Last month, the Chiriaco River in the Peruvian Amazon was painted black with more than 2,000 barrels of crude oil. The spill has severely impacted the river, and the lives in and around the river, including the eight indigenous communities with about 5,000 people who depend on the river for their survival.
The North Peruvian Oilduct II, operated by PetroPeru, ruptured- releasing the oil into one of the tributaries of Marañon River, which in turn flows into the Amazon River towards Brazil.
This month, there was another spill in the Morona river basin in Mayuriaga, that also flows to the Marañon. This spill affects ten more indigenous communities and around 3,500 people.
These spills are not without precedent.
In July 2014, more than 2,000 barrels spilled into the Cuninico stream located in indigenous territory that spread for more than 12 kilometers. It was documented that 2,600 barrels of oil that affected communities in Cuninico and 7,500 barrels in San Francisco near the Pacaya Samiria National Park.
The oil duct has been operating since 1976 and runs in the northern part of the country for over 100 kilometers, carrying crude to the Atlantic Ocean port of Bayóvar, Piura. According to the government Agency for Environmental Assessment and Enforcement (OEFA) PetroPeru has not carried out any maintenance of the duct since 1999. The duct also serves the same oil blocks where Occidental Petroleum used to operate.
Regarding the Chiriaco spill, Edwin Montenegro the president of the Regional Organization of Indigenous Peoples of the Northern Amazon of Peru (ORPIAN -P) stated that PetroPeru was offering local affected communities 10 soles (approximately $3) for each bucket of crude oil collected from the spill site. The unfortunate result was that more than 200 people from communities are collecting the oil, including children, without proper protection to do so.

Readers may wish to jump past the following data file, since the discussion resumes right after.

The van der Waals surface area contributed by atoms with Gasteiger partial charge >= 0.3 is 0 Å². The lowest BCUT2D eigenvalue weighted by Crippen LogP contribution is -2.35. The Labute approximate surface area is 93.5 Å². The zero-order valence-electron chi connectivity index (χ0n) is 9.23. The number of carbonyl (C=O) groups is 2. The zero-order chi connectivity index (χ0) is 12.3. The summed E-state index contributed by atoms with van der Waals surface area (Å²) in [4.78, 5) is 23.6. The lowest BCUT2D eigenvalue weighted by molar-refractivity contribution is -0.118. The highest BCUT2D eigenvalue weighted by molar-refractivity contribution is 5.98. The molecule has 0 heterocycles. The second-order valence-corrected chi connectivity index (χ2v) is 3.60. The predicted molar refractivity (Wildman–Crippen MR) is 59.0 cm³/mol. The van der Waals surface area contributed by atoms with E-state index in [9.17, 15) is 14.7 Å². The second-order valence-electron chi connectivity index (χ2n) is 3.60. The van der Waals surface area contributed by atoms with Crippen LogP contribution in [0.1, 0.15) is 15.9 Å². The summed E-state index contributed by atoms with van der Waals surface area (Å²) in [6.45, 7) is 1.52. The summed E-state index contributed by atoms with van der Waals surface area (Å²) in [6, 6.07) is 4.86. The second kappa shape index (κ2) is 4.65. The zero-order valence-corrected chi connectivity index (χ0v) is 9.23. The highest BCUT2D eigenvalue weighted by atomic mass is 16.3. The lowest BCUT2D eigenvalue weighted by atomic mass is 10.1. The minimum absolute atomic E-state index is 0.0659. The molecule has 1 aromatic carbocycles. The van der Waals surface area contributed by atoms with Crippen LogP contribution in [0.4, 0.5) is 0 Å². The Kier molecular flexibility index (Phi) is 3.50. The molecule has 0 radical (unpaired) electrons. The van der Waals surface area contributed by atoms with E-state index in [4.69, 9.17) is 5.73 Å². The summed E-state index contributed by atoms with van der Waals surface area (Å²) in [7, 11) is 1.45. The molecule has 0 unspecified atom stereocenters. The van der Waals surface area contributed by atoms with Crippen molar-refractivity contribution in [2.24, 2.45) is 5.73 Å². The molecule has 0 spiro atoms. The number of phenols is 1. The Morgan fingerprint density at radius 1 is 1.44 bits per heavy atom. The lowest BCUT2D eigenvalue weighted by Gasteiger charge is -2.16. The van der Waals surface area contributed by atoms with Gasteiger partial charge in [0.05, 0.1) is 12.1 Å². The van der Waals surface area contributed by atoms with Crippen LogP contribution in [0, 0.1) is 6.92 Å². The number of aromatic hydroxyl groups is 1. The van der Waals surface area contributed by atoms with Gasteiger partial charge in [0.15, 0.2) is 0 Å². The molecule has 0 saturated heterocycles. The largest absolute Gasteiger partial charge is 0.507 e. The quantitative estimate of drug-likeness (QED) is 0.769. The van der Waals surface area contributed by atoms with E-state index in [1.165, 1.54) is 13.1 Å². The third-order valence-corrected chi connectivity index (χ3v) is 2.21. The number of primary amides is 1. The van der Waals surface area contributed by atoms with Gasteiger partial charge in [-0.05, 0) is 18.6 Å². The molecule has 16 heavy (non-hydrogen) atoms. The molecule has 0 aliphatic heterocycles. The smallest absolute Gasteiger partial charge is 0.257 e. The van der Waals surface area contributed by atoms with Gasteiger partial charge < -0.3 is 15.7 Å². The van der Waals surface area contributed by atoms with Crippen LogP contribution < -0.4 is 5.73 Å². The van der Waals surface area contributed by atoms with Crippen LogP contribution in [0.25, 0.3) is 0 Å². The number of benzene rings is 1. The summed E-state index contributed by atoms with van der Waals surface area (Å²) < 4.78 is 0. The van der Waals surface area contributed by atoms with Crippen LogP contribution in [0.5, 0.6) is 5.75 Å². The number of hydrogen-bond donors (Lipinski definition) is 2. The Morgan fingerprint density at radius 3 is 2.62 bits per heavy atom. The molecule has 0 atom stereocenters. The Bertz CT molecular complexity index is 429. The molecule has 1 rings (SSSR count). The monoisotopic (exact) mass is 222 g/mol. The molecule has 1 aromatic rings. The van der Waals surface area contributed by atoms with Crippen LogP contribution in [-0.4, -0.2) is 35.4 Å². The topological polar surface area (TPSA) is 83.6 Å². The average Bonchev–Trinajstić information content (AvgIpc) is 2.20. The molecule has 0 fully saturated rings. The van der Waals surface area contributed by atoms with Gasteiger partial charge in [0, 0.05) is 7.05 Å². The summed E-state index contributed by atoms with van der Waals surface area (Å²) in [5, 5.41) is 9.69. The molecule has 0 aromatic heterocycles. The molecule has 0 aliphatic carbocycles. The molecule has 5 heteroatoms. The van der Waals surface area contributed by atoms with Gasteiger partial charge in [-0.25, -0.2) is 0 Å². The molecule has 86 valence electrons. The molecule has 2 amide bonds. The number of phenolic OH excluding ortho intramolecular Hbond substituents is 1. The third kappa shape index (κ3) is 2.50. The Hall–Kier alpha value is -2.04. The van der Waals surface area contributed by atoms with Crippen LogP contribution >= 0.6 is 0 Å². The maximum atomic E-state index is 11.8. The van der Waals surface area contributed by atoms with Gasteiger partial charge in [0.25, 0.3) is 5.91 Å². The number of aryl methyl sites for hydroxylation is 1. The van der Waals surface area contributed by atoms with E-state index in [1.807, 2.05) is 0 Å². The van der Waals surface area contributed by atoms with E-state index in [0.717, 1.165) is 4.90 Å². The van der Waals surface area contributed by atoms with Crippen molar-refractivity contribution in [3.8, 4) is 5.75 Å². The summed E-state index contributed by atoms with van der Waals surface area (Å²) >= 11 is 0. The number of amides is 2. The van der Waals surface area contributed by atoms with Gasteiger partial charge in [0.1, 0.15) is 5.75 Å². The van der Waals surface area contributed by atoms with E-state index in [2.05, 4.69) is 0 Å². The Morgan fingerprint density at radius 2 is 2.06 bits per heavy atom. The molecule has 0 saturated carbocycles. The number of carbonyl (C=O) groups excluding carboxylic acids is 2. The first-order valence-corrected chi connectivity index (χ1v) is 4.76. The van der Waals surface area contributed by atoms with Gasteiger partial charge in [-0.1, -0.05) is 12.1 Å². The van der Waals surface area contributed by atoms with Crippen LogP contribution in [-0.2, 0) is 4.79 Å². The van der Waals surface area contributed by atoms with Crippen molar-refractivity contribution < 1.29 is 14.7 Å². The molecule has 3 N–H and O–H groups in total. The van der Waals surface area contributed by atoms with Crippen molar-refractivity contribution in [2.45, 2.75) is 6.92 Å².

ORPIAN-P has filed a complaint with the OEFA, alleging a lack of maintenance on the North Peruvian Pipeline and failure to respond in a timely manner to the leak.
The environmental disaster comes at a time when the Peruvian government has weakened its abilities to enforce environmental protection through Law 30230 passed last year, that severely cut back the legal competences of the OEFA limiting them in their function to hold companies account, fine or impose sanctions. Notwithstanding, the company has been fined by the Ministry of Environment with 60 million soles (roughly US$17 million).
According to the president of PetroPeru, Germán Velásquez, the Chiriaco spill was due to geological causes, while the spill in Mayuriaga due to “external forces as lightning was reported in the area”.